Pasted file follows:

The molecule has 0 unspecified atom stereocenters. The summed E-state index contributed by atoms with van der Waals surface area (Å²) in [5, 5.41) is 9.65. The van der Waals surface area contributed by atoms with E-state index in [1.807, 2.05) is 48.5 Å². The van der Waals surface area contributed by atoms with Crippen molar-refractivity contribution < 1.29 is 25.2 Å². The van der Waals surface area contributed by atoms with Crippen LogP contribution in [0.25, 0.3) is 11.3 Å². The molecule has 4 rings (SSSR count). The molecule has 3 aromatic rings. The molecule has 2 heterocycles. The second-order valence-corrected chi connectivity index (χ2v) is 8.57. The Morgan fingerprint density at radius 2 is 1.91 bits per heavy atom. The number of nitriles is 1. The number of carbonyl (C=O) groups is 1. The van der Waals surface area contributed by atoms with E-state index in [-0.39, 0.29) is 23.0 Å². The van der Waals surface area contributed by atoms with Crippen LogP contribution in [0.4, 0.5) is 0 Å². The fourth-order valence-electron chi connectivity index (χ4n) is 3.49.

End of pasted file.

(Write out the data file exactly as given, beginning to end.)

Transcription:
The molecule has 0 unspecified atom stereocenters. The summed E-state index contributed by atoms with van der Waals surface area (Å²) in [5, 5.41) is 9.65. The van der Waals surface area contributed by atoms with E-state index in [1.807, 2.05) is 48.5 Å². The van der Waals surface area contributed by atoms with Crippen molar-refractivity contribution < 1.29 is 25.2 Å². The van der Waals surface area contributed by atoms with Crippen LogP contribution in [0.25, 0.3) is 11.3 Å². The molecule has 4 rings (SSSR count). The molecule has 3 aromatic rings. The molecule has 2 heterocycles. The second-order valence-corrected chi connectivity index (χ2v) is 8.57. The Morgan fingerprint density at radius 2 is 1.91 bits per heavy atom. The number of nitriles is 1. The number of carbonyl (C=O) groups is 1. The van der Waals surface area contributed by atoms with E-state index in [-0.39, 0.29) is 23.0 Å². The van der Waals surface area contributed by atoms with Crippen LogP contribution in [0.4, 0.5) is 0 Å². The fourth-order valence-electron chi connectivity index (χ4n) is 3.49.